The strikes come after the last opposition fighters and civilians were evacuated from the city's eastern districts this week
The Syrian regime has resumed air strikes and shelling in the countryside near Aleppo in a bid to drive out the rebels from their last compounds around the city.
The rebels, however, vow to fight on.
The strikes come after the last opposition fighters and civilians were evacuated from the city's eastern districts this week under a deal reached between the regime and rebels which was brokered by Turkey and regime allies, Russia and Iran.
Rebels vowed to fight on, saying they will stand their ground on the frontlines surrounding the city and will continue to defend themselves.
This week's evacuations marked the regime's full takeover of eastern Aleppo from rebels with regime forces saying it has completely retaken Aleppo and brought "security and safety" back to the city.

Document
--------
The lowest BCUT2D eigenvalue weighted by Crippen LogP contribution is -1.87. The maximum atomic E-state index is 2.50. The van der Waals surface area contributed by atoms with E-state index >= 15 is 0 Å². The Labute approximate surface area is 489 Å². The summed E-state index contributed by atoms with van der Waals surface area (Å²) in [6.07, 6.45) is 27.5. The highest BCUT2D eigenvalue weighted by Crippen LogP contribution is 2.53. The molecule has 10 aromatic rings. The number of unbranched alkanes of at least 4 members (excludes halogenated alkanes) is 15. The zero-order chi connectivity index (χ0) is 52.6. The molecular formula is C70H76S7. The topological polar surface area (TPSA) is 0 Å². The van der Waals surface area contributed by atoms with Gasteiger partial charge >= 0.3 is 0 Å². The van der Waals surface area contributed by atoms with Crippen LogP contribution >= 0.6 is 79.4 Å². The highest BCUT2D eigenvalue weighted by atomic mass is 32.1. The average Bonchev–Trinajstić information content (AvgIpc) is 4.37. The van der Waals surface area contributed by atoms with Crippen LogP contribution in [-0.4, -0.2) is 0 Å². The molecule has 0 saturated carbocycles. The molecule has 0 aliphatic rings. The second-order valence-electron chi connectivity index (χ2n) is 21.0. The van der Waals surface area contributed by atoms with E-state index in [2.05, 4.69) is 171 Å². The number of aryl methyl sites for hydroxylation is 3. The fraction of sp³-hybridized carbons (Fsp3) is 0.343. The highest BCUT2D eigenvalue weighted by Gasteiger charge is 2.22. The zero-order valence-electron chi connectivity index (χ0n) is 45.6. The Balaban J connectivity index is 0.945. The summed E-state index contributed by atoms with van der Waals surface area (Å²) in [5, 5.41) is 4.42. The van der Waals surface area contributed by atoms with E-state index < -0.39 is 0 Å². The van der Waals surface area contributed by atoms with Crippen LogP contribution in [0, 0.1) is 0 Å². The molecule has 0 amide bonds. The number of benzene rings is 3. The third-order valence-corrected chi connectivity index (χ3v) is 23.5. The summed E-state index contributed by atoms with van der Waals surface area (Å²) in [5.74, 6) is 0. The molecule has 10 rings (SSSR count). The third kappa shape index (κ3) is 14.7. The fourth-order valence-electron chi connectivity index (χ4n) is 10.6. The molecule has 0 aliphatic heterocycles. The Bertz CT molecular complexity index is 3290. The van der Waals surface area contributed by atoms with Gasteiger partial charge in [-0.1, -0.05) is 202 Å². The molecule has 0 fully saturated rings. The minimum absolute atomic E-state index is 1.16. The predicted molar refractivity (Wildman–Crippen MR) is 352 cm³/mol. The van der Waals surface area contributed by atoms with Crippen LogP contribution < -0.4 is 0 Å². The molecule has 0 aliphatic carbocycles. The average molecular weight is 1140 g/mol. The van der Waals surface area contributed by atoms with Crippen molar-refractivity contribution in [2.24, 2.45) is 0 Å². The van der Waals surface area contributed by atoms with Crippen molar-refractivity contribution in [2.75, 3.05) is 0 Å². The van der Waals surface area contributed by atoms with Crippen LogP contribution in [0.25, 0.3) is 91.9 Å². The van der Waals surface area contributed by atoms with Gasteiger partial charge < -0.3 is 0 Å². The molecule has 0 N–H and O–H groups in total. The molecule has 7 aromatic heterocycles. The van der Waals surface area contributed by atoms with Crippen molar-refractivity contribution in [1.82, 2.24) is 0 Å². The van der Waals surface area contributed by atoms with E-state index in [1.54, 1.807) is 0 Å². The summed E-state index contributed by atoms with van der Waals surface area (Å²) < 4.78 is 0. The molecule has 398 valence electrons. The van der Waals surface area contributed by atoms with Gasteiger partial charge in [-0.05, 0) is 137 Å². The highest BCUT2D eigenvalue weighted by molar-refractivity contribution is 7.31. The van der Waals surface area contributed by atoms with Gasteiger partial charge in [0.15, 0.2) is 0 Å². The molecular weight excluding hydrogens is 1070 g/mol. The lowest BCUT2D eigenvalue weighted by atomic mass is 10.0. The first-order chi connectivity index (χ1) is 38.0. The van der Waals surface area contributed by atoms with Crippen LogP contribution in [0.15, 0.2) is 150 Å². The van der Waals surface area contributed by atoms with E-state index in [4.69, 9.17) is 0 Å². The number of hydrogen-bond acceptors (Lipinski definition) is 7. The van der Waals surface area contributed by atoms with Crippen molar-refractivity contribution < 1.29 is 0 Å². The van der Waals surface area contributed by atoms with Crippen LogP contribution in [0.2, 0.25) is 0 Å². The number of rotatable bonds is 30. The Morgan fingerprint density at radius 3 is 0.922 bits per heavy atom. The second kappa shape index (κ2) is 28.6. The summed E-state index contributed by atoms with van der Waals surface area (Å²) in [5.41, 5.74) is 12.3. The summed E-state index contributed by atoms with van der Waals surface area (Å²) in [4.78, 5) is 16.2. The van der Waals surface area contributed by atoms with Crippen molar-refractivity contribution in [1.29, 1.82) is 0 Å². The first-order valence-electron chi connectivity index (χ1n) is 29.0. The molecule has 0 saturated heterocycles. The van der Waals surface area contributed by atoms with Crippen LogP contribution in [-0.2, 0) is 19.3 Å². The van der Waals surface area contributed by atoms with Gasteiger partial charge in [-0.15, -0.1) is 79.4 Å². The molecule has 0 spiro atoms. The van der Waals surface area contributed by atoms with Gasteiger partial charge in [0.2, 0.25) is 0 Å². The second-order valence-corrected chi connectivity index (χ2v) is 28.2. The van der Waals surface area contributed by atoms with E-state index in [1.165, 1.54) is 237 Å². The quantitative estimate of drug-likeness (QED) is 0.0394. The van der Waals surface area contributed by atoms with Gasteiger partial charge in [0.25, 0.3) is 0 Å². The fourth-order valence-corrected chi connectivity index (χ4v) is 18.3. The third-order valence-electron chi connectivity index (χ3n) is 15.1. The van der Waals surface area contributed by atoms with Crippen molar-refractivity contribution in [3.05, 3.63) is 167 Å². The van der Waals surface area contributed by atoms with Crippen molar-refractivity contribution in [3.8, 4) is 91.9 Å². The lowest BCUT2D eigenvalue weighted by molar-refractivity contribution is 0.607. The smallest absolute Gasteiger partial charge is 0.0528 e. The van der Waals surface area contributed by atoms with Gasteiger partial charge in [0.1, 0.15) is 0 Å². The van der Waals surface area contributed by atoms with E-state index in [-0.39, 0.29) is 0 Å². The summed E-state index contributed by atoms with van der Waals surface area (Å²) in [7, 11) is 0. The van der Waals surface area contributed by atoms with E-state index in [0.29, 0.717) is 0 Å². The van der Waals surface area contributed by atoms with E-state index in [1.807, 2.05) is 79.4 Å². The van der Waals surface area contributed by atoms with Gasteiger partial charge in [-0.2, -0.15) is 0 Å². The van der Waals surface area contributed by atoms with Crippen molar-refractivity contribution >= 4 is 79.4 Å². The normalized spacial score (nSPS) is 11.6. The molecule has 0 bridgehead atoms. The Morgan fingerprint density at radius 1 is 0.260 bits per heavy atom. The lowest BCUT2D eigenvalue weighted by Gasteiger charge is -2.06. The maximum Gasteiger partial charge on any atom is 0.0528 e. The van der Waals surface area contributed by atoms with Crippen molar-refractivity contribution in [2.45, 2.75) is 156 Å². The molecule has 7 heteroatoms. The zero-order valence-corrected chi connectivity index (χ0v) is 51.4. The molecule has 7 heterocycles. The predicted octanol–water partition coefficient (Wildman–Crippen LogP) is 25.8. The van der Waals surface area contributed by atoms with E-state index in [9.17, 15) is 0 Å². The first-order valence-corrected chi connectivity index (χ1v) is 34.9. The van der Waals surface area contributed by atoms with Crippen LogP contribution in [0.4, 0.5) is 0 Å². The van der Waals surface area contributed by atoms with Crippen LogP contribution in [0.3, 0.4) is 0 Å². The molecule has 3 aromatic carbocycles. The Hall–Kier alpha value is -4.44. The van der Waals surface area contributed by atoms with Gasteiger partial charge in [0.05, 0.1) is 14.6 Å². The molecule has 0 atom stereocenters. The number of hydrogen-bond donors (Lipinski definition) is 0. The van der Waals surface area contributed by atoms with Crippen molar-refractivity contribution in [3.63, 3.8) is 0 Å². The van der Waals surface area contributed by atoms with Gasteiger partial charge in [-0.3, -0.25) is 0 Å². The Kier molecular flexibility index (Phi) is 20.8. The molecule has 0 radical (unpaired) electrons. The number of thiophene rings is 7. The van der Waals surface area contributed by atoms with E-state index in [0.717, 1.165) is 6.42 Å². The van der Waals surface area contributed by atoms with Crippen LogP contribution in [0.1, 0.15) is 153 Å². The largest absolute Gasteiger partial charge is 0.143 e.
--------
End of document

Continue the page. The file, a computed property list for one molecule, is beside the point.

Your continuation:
"The rebel evacuation leaves the battered city entirely under the control of the army and its allies after years of fighting," state television said.
A pro-regime rally was also held in eastern Aleppo, allowing some residents to walk through their bombed out neighbouroods for the first time in five years.
Meanwhile, the Damascus water authority said rebels were dumping diesel into the capital's water supply.
Authorities said they had disconnected the service and started relying on water reserves for at least three days until the problem is resolved.
The Al Fija Spring which supplies Damascus is in rebel-held territory northwest of the capital.
The regime carried out aerial attacks on the area on Friday.
Syria's civil war began in 2011 after the regime forces cracked down on pro-democratic forces. The conflict left 400,000 people dead and triggered one of the world's worst humanitarian crisis with millions of people displaced.